Morganstone Ltd v Birkemp Ltd


Payment Schedules and Breach of Natural Justice – Morganstone Ltd v Birkemp Ltd [2024] EWHC 933 (TCC)

A recent judgment in the TCC has provided a useful update and reminder of the law relating to payment schedules in construction contracts and the risk of adjudicators taking an unnecessarily restrictive view of their own jurisdiction.

The case involved two linked claims:

  • a Part 7 claim by civil engineering sub-contractor, Birkemp Ltd (“Birkemp”), to enforce an adjudicator’s decision (“the Decision”) which awarded Birkemp circa £200,000; and
  • a Part 8 claim by main contractor, Morganstone Ltd (“Morganstone”), who claimed Birkemp had no contractual right to make the August payment application. If Morganstone failed on its Part 8 claim, it sought to defend the Part 7 claim on the basis that the Decision was unenforceable for breach of natural justice due to the adjudicator failing to consider certain defences put forward by Morganstone in the adjudication.

Both the Part 7 and the Part 8 claims were dismissed.

The Judgment

Prior to the sub-contract being entered into, Morganstone issued a number of documents to Birkemp, which included a payment schedule setting out the proposed dates for the interim payment mechanism.

There were discrepancies between the dates provided in the payment schedule and the payment mechanism provided in the sub-contract conditions at Clause 10. Email correspondence between the parties confirmed that they would work to the payment schedule, and a manuscript amendment was made at Clause 10 of the sub-contract which stated “payment schedule takes precedence.” The payment schedule, however, only provided the relevant dates for interim payments up to March 2023.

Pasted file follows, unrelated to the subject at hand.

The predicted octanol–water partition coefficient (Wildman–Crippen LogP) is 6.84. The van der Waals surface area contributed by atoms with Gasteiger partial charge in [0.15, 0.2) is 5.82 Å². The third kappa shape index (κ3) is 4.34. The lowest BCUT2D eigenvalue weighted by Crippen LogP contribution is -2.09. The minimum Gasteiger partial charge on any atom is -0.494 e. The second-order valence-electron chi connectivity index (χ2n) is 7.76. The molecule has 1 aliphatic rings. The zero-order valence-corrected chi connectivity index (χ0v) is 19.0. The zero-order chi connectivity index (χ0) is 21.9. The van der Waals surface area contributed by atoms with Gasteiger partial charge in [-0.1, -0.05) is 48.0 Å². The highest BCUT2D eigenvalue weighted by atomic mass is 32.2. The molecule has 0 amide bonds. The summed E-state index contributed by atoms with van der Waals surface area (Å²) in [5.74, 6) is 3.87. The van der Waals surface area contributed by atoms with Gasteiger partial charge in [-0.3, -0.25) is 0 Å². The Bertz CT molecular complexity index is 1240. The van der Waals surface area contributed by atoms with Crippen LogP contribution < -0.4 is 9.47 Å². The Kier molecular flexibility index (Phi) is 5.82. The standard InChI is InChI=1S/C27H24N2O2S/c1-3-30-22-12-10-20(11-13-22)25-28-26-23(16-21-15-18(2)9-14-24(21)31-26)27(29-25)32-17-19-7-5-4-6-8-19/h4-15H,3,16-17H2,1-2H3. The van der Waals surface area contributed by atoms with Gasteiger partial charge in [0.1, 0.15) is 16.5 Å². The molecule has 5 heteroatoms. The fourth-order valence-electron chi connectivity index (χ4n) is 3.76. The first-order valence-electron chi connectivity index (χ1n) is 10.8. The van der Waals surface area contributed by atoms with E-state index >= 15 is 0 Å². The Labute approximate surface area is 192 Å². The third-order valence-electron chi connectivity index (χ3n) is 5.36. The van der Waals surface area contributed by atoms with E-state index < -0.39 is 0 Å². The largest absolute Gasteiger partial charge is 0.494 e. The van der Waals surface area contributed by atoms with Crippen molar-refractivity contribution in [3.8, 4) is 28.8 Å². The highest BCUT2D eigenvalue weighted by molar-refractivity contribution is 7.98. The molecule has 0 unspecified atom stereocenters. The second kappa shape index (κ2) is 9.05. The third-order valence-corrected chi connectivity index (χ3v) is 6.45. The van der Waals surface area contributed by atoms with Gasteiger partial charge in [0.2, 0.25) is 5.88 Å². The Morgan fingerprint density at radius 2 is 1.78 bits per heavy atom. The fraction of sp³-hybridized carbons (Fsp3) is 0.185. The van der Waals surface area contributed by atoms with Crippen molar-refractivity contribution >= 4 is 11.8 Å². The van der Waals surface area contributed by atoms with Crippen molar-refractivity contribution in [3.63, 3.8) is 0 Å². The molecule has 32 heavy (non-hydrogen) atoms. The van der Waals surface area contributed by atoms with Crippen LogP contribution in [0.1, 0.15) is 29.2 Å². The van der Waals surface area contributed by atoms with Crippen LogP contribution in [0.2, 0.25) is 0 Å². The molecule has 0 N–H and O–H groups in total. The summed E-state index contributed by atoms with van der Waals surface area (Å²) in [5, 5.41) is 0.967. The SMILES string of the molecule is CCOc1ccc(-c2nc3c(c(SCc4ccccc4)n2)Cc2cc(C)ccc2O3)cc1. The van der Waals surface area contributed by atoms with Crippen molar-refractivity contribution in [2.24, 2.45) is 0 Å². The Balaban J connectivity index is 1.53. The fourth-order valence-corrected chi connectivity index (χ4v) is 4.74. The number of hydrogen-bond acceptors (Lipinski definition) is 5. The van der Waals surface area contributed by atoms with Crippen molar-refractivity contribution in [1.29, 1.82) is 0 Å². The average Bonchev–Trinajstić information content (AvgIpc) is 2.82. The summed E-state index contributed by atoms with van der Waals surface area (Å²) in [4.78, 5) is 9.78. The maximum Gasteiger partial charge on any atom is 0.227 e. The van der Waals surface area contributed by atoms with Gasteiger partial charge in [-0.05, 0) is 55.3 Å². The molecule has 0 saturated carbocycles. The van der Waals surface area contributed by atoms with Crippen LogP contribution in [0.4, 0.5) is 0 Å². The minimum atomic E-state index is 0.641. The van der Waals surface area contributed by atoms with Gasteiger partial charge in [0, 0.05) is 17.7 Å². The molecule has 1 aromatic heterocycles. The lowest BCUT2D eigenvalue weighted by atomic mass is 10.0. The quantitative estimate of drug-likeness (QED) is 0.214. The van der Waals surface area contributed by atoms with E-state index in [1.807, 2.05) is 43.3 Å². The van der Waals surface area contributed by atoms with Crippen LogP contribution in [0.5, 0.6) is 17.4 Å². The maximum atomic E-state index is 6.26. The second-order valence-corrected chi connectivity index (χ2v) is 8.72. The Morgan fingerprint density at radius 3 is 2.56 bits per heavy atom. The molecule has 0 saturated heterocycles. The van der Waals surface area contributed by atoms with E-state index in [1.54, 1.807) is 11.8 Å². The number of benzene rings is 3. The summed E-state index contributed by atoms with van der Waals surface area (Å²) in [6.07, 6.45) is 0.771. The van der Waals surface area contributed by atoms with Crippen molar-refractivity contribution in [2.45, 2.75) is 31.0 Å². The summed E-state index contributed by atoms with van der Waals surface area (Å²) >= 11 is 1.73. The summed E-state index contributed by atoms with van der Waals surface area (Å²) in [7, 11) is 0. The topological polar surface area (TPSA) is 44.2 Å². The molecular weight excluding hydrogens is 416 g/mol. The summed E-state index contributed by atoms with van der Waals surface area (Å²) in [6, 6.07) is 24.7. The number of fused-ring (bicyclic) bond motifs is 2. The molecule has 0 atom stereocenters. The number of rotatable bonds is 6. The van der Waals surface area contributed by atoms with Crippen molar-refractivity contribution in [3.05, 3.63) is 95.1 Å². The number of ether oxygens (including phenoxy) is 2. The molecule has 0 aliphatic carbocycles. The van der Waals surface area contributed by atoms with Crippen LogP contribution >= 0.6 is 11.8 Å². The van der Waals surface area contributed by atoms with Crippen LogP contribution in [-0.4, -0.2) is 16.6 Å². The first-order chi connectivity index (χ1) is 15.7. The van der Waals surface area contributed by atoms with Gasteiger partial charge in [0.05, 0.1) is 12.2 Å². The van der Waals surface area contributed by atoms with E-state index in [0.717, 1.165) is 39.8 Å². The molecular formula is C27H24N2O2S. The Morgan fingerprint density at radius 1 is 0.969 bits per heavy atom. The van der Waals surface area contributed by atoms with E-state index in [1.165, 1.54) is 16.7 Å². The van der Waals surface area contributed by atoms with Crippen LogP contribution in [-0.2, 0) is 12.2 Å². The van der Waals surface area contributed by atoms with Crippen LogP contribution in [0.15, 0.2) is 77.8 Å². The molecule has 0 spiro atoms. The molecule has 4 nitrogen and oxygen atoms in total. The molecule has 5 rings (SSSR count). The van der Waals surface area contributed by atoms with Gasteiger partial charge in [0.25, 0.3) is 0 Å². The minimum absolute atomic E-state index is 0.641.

Morganstone argued that, as the parties had not agreed a payment schedule beyond March 2023, there was no ongoing contractual right for interim payments beyond this date as per Balfour Beatty Regional Construction Ltd v Grove Developments Ltd [2016] EWCA Civ 990. This argument was rejected by the Judge, who held that, in applying the ordinary and natural meaning of the words “payment schedule takes precedence,” where there is no payment schedule or where the payment schedule runs out, Clause 10 becomes operative again as there is nothing to which it would cede precedence. For this reason, the Part 8 claim failed as, in the absence of an agreed payment schedule, Clause 10 prevailed, which entitled Birkemp to interim payments for the duration of the sub-contract.

In the alternative, Morganstone had sought to defend Birkemp’s Part 7 claim on the basis that the adjudicator had failed to consider all of its defences, in breach of natural justice, and so the Decision was unenforceable.

Birkemp’s Notice of Adjudication and Referral Notice narrowed the dispute to include only the valuation of what they called ‘Inappropriate Deductions’ in Morganstone’s pay less notice. In Morganstone’s Response, together with a Scott Schedule, it relied on two cross-claims which were not included in the pay less notice, due to subsequent alleged defects being discovered. The adjudicator accepted Birkemp’s argument that the cross-claims were outside the scope of the adjudication.

The Judge held that the adjudicator had taken an erroneously restrictive view of his jurisdiction and the cross-claims would have had a very significant impact on the overall result of the adjudication, had they been upheld. The Decision was therefore unenforceable as this amounted to a breach of natural justice.

Comment

This case provides a useful reminder that parties should be wary of encouraging an adjudicator to ignore defences to a claim for payment.

Further, parties should take care when drafting and amending the payment provisions in their construction contracts to avoid unintended consequences. If in doubt, we recommend legal advice is sought in order that the contract provides clarity and certainty as to the parties’ respective payment entitlements and obligations, to avoid costly and ultimately fruitless disputes such as this.

Link for judgment: Morganstone Ltd v Birkemp Ltd [2024.


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